[Skip to content] [Skip to main navigation] [Skip to user navigation] [Skip to global search] [Accessibility information] [Contact us]

Previous Next
of 3 items

The Making of a new Nature Base Display

Yesterday we announced a new Nature Base display, specially curated by young naturalist and blogger, Jake McGowan-Lowe.

After writing his own book on bone-collecting, Jake was a natural choice as a guest curator for this display, which aims to give children a close look at some of the bones they might expect to find locally.

Jake's first job was to select which specimens from our stored collections should be included in the case. His choices were all common species, many of which can be found in London's gardens, parks and public spaces. While skulls are often the most recognisable (and collectable) part of a skeleton, other common bones were included to help beginner bone-hunters recognise their shapes.

As Jake couldn't be at the Horniman for the entire process, it was then Paolo's job to take a close look at the specimens and decide how best to mount them ready for their installation in the Gallery.

The bird skulls needed to be mounted flat onto the board, while mammal skulls are better shown side-on, with the lower jaw attached separately. This offers the best view to people looking to use the bones to ID their own finds.

Stew, our Graphic designer, printed out the first draft of the display design, to help Paolo get the positioning right. You can see here some 'lorem ipsum' or placeholder text has been used to work around while Paolo waited for Jake's final draft.

Once everything was finalised, Stew could print out the final version of the display backing and technician Becs could get to work pinning the specimens in place.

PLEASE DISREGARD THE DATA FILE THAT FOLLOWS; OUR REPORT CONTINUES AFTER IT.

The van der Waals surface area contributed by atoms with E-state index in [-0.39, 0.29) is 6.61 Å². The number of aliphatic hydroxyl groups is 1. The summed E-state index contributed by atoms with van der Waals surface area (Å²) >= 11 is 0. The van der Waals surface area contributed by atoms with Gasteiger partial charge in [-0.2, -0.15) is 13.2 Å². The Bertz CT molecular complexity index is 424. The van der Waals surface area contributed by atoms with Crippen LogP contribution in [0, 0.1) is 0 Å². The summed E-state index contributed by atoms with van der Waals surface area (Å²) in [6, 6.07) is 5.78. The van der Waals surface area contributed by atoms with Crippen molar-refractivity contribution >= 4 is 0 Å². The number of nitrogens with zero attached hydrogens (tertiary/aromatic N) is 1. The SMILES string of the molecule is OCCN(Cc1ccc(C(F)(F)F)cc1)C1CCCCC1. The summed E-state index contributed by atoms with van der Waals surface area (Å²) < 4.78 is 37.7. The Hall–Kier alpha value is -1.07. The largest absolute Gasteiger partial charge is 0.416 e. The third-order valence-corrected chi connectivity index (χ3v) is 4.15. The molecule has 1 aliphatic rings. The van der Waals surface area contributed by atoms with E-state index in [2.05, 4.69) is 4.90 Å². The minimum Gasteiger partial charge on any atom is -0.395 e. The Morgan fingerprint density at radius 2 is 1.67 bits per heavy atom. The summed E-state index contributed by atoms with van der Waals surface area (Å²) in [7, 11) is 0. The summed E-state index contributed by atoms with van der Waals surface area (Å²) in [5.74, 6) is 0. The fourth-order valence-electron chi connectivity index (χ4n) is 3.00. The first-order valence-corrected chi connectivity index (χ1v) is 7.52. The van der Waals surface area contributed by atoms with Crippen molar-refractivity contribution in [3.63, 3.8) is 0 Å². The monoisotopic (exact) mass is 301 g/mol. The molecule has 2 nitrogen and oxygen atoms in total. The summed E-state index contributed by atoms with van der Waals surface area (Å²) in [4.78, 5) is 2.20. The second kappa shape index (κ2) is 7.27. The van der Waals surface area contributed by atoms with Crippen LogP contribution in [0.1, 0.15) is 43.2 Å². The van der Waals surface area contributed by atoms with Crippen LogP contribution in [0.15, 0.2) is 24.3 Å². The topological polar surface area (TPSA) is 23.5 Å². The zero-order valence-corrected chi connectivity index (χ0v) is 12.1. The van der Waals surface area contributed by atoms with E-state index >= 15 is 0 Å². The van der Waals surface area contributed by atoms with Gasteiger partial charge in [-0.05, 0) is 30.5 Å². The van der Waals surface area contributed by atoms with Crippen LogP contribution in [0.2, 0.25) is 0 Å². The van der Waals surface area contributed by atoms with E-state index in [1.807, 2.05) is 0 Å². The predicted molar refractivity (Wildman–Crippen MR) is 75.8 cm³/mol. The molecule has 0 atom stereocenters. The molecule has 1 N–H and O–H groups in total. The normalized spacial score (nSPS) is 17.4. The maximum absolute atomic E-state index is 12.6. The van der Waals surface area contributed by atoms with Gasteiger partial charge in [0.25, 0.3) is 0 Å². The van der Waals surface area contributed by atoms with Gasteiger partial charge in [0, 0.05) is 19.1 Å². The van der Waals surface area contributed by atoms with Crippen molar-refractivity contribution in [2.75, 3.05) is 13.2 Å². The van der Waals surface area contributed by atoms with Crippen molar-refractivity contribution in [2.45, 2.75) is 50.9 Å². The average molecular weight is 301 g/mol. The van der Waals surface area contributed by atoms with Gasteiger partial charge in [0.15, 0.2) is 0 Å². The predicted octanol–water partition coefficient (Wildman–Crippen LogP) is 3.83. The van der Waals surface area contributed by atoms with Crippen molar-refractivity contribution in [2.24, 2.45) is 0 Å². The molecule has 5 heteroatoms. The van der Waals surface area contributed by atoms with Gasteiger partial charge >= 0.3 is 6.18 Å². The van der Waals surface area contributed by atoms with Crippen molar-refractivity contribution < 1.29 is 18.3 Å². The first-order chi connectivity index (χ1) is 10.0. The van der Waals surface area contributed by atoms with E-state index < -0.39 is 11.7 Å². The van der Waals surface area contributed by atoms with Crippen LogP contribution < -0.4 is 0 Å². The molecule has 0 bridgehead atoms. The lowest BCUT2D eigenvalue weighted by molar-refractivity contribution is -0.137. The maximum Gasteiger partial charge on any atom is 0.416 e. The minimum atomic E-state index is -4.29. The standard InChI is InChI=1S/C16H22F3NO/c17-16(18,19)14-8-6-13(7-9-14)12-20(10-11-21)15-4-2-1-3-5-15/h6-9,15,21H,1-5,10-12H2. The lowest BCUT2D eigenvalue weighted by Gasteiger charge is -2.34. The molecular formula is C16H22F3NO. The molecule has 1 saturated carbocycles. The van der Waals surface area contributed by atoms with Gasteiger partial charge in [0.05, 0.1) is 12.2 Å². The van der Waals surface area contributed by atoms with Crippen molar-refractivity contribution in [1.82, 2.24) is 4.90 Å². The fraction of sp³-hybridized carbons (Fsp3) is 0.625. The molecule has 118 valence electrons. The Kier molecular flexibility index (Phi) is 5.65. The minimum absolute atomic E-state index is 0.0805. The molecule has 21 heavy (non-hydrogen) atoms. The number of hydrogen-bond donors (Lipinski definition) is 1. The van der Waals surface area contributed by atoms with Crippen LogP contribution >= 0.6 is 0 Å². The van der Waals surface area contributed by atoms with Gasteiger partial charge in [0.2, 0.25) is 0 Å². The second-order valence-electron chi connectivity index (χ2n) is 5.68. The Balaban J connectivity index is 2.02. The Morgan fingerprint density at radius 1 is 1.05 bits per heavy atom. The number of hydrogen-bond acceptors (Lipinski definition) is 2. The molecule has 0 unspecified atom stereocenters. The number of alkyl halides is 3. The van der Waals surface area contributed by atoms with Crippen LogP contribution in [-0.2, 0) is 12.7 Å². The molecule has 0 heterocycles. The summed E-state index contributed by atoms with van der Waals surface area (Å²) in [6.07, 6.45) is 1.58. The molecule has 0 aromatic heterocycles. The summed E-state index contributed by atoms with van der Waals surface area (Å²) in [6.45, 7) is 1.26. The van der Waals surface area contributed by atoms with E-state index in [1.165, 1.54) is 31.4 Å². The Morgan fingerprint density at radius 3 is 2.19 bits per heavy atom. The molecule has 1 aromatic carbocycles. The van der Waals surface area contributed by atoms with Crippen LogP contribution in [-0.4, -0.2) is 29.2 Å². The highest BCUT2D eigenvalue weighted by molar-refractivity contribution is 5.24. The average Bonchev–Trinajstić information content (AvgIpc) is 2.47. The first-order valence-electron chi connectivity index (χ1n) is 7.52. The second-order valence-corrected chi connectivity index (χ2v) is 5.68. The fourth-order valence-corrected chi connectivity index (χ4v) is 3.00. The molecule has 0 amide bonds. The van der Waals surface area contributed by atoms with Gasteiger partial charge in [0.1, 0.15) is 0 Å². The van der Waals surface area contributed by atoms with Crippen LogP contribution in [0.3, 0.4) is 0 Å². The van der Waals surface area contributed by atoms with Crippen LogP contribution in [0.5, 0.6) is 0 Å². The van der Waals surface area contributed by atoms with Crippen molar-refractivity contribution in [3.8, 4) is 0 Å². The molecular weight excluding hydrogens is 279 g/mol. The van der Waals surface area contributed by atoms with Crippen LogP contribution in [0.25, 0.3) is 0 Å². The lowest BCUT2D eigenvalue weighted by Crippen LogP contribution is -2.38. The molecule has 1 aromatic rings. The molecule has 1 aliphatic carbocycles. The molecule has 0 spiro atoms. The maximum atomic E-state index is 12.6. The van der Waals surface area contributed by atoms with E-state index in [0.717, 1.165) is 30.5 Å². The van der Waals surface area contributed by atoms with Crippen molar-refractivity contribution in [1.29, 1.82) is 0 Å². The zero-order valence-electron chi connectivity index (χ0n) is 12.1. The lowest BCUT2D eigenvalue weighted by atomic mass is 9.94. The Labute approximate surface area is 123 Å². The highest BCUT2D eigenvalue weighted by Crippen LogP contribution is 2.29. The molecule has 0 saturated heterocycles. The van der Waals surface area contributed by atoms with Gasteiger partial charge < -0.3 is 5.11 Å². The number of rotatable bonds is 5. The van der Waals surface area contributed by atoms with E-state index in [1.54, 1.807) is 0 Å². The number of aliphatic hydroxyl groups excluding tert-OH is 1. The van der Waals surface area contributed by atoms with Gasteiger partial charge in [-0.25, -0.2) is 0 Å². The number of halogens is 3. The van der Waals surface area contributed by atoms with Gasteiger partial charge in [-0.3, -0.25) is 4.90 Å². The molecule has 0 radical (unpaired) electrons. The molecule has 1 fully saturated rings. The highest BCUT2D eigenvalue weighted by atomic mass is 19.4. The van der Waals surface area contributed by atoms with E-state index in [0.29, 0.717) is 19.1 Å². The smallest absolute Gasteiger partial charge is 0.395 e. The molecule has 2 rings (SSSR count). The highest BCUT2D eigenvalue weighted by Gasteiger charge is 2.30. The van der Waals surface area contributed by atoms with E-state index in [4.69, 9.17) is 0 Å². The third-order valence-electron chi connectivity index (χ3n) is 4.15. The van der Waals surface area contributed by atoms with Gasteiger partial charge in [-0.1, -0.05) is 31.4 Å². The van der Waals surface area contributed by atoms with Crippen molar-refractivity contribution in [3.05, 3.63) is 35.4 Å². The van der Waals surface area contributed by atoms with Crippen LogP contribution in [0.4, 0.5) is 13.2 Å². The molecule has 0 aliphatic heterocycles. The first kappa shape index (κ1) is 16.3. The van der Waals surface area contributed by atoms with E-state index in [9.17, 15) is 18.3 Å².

Each bone was safely secured using thin wire with a covering of plastic to protect the specimens.

This is fiddly work when it comes to some of the tiny bones involved.

The whole display was put together behind the scenes, before being brought into the gallery and slotted into position.

There was just a final bit of dusting to do to get everything looking its best...

...before the glass was carefully slid back into place and secured.

If you want to see Jake's specially curated case of bones in person, be sure to visit Nature Base and look for it beneath the sign reading 'What can you find outside?'

Tweets of the Day from Horniman Dawn Chorus

Early this morning, we held a Dawn Chorus walk. Twelve intrepid early birds joined us for a tour around our Gardens, hearing lots of birds waking and welcoming the new day. 

Inspired by BBC Radio 4’s ‘Tweet of the Day’ birdsong series, we recorded these three special South London audio tweets - take a listen below.

In the first, we can hear Greenfinch, Chaffinch and Wrens.  The second features Great tits and Chaffinchs, while in the third, we hear very chattery Magpies, Blue tits and a Great tit.


The Dawn Chorus Walk, hosted by ornithologist David Darrell-Lambert. After our walk through the gardens, we went into the Hands On Base to learn a little more about the birds we saw, including seeing taxidermy examples of some which we were able to touch and get up close to.

The Dawn Chorus Walk is part of the Horniman’s Family Festival of Fieldwork, which celebrates the centenary year of the British Ecological Society.

Families taking part in the festival will work alongside expert ecologists and Horniman Museum staff to explore wildlife and nature in our Gardens – upcoming events are on the topic of trees, insects and small mammals.

Bees Are Back!

Good news this week - the bees have returned to our Nature Base Gallery.

Beekeeper Clive Watson installed the beehive on Tuesday, and we'll be keeping an eye on the bees to ensure they settle into their new home well.

When you're next visiting, watch out for the queen bee - she has a little white spot on her back so you can (hopefully) find her more easily.


Previous Next
of 3 items